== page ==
Under date of March 8, 1963, the Chapter gave a similar notice (often called a 'Section 6 opener') to the Company with respect to the dues check-off agreement. The change proposed was in paragraph G, to make the duration of the dues check-off agreement the same as that of the basic agreement.

 The Company took the position that this Section 6 opener as to the dues check-off agreement was not timely served and moreover that the restrictions in Section 6 against altering 'rates of pay, rules, or working conditions' had no application to dues check-off because of the expiry date of the agreement.

 The Company therefore took the further position that it would discontinue dues check-off after the expiry of the agreement on April 30, 1963, and presumably it has done so.

 This action was then commenced.

 The motion asks that the Company be enjoined preliminarily from discontinuing the dues check-off.

 The theory of the action, and of the motion, is that the March 8, 1963 notice or 'opener' under Section 6 made applicable the procedures provided by the Act for the settlement of a dispute by collective bargaining, that until these procedures have been followed to exhaustion there is a statutory duty on the parties to maintain the status quo, and that discontinuance of the dues check-off by American is an alteration of the status quo and thus a violation of the Act.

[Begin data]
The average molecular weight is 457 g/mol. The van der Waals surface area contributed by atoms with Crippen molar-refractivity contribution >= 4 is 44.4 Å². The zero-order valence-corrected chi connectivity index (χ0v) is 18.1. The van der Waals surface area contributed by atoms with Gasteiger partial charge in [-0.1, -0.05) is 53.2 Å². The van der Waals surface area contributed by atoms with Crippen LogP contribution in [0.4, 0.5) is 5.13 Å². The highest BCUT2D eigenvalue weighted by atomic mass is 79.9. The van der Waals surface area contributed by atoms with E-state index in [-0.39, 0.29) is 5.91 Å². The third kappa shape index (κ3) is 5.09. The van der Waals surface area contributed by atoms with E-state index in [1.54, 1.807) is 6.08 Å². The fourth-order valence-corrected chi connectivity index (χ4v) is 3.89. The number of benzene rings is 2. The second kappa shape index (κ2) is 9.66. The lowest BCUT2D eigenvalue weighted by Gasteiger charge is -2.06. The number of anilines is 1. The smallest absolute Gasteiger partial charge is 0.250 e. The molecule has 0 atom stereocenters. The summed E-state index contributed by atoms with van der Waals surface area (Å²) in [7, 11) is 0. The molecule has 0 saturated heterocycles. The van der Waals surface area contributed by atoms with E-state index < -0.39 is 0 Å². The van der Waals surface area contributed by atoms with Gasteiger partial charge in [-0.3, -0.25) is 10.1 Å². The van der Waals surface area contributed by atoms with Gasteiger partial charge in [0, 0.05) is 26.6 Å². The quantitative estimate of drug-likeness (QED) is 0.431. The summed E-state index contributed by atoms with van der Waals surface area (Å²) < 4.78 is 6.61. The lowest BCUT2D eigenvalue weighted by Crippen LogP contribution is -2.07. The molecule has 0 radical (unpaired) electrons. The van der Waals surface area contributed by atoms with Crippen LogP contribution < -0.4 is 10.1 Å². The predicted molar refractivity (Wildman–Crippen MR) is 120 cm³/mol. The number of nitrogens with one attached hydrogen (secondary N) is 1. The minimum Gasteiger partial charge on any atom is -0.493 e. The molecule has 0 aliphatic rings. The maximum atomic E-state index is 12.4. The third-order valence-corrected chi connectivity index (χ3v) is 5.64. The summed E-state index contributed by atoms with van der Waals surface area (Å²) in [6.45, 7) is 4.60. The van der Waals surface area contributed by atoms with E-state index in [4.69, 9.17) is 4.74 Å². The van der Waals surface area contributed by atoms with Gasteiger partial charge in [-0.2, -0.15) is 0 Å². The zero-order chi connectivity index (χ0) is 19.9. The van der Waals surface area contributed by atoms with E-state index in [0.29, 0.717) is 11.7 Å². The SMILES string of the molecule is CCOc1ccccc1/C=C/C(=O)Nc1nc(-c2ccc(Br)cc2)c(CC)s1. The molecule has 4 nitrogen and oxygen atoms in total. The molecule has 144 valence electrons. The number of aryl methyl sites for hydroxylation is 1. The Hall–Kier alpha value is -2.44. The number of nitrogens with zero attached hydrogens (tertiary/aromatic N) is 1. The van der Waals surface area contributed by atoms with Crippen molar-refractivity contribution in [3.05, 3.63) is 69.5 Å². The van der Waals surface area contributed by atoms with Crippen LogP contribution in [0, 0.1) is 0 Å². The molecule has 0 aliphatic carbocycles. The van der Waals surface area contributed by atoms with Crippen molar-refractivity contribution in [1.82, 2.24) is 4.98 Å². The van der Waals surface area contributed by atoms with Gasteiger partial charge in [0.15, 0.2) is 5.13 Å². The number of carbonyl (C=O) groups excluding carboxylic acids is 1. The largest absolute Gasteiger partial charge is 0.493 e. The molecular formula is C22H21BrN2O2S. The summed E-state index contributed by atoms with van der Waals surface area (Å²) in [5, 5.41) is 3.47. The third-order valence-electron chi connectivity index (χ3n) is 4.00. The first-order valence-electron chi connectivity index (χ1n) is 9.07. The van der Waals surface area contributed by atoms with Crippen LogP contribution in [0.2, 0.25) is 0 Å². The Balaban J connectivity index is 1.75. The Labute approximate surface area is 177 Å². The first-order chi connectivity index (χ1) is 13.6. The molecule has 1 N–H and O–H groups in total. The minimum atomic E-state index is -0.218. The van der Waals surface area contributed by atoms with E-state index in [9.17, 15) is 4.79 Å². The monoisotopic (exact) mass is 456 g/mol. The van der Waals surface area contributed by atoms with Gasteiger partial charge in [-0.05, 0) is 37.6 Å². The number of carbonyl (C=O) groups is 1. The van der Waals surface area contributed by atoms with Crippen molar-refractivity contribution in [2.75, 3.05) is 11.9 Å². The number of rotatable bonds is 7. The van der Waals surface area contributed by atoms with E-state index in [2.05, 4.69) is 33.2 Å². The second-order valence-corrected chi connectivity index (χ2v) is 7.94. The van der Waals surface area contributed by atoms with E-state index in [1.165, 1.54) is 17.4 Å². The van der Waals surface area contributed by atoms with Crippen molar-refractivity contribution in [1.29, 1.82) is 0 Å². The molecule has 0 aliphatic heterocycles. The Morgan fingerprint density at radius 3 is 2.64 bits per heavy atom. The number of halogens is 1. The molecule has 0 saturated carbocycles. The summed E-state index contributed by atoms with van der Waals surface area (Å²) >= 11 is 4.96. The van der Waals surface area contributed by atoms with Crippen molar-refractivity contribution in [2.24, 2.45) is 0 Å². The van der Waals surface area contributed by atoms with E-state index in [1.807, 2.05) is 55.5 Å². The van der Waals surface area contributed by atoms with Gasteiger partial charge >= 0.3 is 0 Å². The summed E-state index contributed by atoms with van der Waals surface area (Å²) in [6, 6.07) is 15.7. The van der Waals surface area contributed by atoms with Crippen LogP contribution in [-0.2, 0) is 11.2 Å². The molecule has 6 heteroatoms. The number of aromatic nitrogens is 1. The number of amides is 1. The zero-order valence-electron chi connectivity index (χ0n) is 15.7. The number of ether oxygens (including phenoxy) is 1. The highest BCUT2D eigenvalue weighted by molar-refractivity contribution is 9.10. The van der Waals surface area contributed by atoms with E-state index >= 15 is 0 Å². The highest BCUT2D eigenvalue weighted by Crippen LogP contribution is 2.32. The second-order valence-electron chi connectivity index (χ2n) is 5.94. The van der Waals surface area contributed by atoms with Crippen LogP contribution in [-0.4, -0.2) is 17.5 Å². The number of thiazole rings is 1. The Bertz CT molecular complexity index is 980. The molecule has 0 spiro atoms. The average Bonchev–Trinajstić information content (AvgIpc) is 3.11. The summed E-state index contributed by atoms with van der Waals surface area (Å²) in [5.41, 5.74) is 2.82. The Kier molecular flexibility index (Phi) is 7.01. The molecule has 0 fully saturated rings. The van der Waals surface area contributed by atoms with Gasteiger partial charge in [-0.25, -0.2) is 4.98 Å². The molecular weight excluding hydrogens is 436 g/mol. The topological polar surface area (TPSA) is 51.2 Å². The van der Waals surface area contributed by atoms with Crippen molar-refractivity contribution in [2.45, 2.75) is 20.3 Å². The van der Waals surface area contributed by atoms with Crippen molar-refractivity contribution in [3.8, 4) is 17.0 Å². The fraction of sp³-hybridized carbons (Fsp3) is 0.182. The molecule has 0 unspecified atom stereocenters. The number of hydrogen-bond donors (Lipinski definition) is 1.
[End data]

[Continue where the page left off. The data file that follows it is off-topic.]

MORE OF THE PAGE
The purpose of the Act is broadly to avoid strikes or other interruptions of commerce by requiring collective bargaining, by encouraging arbitration and use of the services of the National Mediation Board ('NMB') and by forbidding during this process any alteration 'by the carrier' of 'rates of pay, rules, or working conditions'.

 A detailed description of the Act's procedures was made by Judge Bryan in American Airlines, Inc. v. Air Line Pilots Ass'n, 169 F.Supp. 777, 783-785 (S.D.N.Y.1958).

 The provision of Section 6 requiring maintenance of the status quo by the carrier is in relevant part as follows (45 U.S.C. § 156):

 'In every case where such notice of intended change has been given, or conferences are being held with reference thereto, or the services of the Mediation Board have been requested by either party, or said Board has proffered its services, rates of pay, rules, or working conditions shall not be altered by the carrier until the controversy has been finally acted upon, as required by section 155 of this title, by the Mediation Board, unless a period of ten days has elapsed after termination of conferences without request for or proffer of the services of the Mediation Board.'

 Normally the grant of a preliminary injunction, an extraordinary remedy as it is generally called, must be based on a 'clear showing of probable success and possible irreparable injury to plaintiff' (Societe Comptoir De L'Industrie Cotonniere Etablissements Boussac v. Alexander's Dept. St., 299 F.2d 33, 35, 2d Cir., 1962).

 In this instance, there being no real dispute about the facts, very little (if any) more could be developed at the trial than is now before the Court. The arguments for the parties have been directed therefore primarily to the merits, as a matter of law, and the decision now to be made -- although on a motion for a preliminary injunction -- is of the ultimate merits of the action rather than (more narrowly) on the probability of success of plaintiffs.

 The theory for plaintiffs, as outlined above, taken together with the quoted provision in Section 6 of the Act, makes out prima facie a case for relief.

 1.

 The principal points for defendant should therefore be examined now.

 a.